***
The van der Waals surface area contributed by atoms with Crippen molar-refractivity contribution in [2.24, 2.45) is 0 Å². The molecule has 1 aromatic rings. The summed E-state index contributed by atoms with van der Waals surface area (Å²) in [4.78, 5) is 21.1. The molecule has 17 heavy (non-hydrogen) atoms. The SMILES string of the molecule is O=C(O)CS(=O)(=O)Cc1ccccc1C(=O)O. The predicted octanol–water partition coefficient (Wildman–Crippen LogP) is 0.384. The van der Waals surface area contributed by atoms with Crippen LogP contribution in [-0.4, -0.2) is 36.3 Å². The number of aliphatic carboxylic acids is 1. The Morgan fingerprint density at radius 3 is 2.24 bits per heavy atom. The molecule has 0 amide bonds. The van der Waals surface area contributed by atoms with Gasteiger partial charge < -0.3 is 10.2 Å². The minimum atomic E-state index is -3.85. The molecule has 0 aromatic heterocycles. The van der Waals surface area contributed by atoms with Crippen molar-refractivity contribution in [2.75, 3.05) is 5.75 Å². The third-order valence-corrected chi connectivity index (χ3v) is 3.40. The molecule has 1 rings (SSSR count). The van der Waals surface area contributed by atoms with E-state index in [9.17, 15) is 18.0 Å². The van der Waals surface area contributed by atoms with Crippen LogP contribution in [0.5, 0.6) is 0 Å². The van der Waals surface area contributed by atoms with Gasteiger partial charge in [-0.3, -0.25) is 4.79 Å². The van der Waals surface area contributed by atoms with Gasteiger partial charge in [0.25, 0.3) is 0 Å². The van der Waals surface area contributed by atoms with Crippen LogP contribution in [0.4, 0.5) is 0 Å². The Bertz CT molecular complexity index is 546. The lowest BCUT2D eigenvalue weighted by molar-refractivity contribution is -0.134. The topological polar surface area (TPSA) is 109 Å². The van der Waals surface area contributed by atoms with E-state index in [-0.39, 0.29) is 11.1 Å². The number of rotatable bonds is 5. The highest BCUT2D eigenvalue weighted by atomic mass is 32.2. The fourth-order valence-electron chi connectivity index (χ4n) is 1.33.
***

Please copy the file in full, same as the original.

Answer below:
The van der Waals surface area contributed by atoms with Crippen molar-refractivity contribution in [2.24, 2.45) is 0 Å². The molecule has 1 aromatic rings. The summed E-state index contributed by atoms with van der Waals surface area (Å²) in [4.78, 5) is 21.1. The molecule has 17 heavy (non-hydrogen) atoms. The SMILES string of the molecule is O=C(O)CS(=O)(=O)Cc1ccccc1C(=O)O. The predicted octanol–water partition coefficient (Wildman–Crippen LogP) is 0.384. The van der Waals surface area contributed by atoms with Crippen LogP contribution in [-0.4, -0.2) is 36.3 Å². The number of aliphatic carboxylic acids is 1. The Morgan fingerprint density at radius 3 is 2.24 bits per heavy atom. The molecule has 0 amide bonds. The van der Waals surface area contributed by atoms with Gasteiger partial charge < -0.3 is 10.2 Å². The minimum atomic E-state index is -3.85. The molecule has 0 aromatic heterocycles. The van der Waals surface area contributed by atoms with Crippen molar-refractivity contribution in [2.75, 3.05) is 5.75 Å². The third-order valence-corrected chi connectivity index (χ3v) is 3.40. The molecule has 1 rings (SSSR count). The van der Waals surface area contributed by atoms with E-state index in [9.17, 15) is 18.0 Å². The van der Waals surface area contributed by atoms with Crippen LogP contribution in [0.5, 0.6) is 0 Å². The van der Waals surface area contributed by atoms with Gasteiger partial charge in [-0.3, -0.25) is 4.79 Å². The van der Waals surface area contributed by atoms with Gasteiger partial charge in [0.25, 0.3) is 0 Å². The van der Waals surface area contributed by atoms with Crippen LogP contribution in [0.4, 0.5) is 0 Å². The Bertz CT molecular complexity index is 546. The lowest BCUT2D eigenvalue weighted by molar-refractivity contribution is -0.134. The topological polar surface area (TPSA) is 109 Å². The van der Waals surface area contributed by atoms with E-state index in [-0.39, 0.29) is 11.1 Å². The number of rotatable bonds is 5. The highest BCUT2D eigenvalue weighted by atomic mass is 32.2. The fourth-order valence-electron chi connectivity index (χ4n) is 1.33.